[ 346 Pa. Super. Page 115]

Appellant's sixth attack on counsel's effectiveness is based on his failure to instruct a defense witness to obey the trial court's sequestration order, resulting in a prejudicial limitation on the testimony of that witness. Assuming that trial counsel had no reasonable basis for his failure to enforce the sequestration order, we reject the claim of ineffective assistance because no prejudice resulted. Commonwealth Page 115} v. Clemmons, supra. Trial counsel made an offer of proof before calling the witness in question. The material evidence he intended to present was elicited during direct and cross examination.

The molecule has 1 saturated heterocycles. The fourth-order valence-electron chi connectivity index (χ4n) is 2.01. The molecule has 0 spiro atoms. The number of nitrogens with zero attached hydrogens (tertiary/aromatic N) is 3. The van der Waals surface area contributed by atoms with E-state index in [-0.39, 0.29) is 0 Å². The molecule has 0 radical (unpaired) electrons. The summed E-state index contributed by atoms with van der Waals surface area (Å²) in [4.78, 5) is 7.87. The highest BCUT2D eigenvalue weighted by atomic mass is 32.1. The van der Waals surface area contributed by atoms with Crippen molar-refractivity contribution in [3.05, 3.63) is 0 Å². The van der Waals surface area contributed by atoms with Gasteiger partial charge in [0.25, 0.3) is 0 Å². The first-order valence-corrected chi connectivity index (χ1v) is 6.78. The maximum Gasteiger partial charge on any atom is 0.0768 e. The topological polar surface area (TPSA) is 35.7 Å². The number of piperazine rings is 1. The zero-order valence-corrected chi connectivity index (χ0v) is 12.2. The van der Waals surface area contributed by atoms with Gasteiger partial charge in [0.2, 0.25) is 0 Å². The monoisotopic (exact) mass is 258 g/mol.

Seventh, appellant alleges ineffectiveness of trial counsel for permitting the prosecutor to imply that the jury could infer guilt from appellant's failure to testify. He argues that counsel should have objected and moved for a mistrial when the prosecutor made the following statements during closing argument. "Beyond that, there were other people at the gas station, none of whom were present. You're entitled to all the evidence. You weren't given it." The context of the quoted statements indicates that the "other people" referred to were additional alibi witnesses not called by appellant; the reference was clearly not to the appellant's failure to testify. Viewed in this light, the comments were proper, and failure to object did not constitute ineffectiveness of trial counsel. Commonwealth v. Leonard, 499 Pa. 357, 364-65, 453 A.2d 587, 590 (1982).